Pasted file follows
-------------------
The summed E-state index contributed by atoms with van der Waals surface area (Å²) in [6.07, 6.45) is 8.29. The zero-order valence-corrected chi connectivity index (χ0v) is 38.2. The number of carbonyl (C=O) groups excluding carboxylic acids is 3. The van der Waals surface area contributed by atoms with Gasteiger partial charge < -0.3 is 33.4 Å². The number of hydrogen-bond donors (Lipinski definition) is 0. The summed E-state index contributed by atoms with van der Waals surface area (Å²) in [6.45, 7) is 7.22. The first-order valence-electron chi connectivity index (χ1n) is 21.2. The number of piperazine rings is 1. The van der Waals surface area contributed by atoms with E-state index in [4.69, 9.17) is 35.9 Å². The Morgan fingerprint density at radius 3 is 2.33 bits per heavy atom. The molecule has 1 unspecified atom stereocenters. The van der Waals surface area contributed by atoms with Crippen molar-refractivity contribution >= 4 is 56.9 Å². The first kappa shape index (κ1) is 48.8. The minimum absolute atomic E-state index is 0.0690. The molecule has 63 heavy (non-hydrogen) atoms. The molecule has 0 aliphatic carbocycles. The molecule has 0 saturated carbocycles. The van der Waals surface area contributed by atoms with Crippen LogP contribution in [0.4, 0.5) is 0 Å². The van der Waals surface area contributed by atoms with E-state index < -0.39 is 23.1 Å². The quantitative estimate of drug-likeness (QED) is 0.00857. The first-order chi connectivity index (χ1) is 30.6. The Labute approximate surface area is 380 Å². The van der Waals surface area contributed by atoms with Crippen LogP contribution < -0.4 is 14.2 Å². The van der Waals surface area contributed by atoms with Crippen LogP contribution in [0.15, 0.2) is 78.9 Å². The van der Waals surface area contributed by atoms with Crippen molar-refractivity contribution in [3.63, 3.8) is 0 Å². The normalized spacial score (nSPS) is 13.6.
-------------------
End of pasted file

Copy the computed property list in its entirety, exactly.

The summed E-state index contributed by atoms with van der Waals surface area (Å²) in [6.07, 6.45) is 8.29. The zero-order valence-corrected chi connectivity index (χ0v) is 38.2. The number of carbonyl (C=O) groups excluding carboxylic acids is 3. The van der Waals surface area contributed by atoms with Gasteiger partial charge < -0.3 is 33.4 Å². The number of hydrogen-bond donors (Lipinski definition) is 0. The summed E-state index contributed by atoms with van der Waals surface area (Å²) in [6.45, 7) is 7.22. The first-order valence-electron chi connectivity index (χ1n) is 21.2. The number of piperazine rings is 1. The van der Waals surface area contributed by atoms with E-state index in [4.69, 9.17) is 35.9 Å². The Morgan fingerprint density at radius 3 is 2.33 bits per heavy atom. The molecule has 1 unspecified atom stereocenters. The van der Waals surface area contributed by atoms with Crippen molar-refractivity contribution >= 4 is 56.9 Å². The first kappa shape index (κ1) is 48.8. The minimum absolute atomic E-state index is 0.0690. The molecule has 63 heavy (non-hydrogen) atoms. The molecule has 0 aliphatic carbocycles. The molecule has 0 saturated carbocycles. The van der Waals surface area contributed by atoms with Crippen LogP contribution in [0.4, 0.5) is 0 Å². The van der Waals surface area contributed by atoms with E-state index < -0.39 is 23.1 Å². The quantitative estimate of drug-likeness (QED) is 0.00857. The first-order chi connectivity index (χ1) is 30.6. The Labute approximate surface area is 380 Å². The van der Waals surface area contributed by atoms with Crippen LogP contribution < -0.4 is 14.2 Å². The van der Waals surface area contributed by atoms with Crippen LogP contribution in [0.15, 0.2) is 78.9 Å². The van der Waals surface area contributed by atoms with Crippen molar-refractivity contribution in [3.63, 3.8) is 0 Å². The normalized spacial score (nSPS) is 13.6.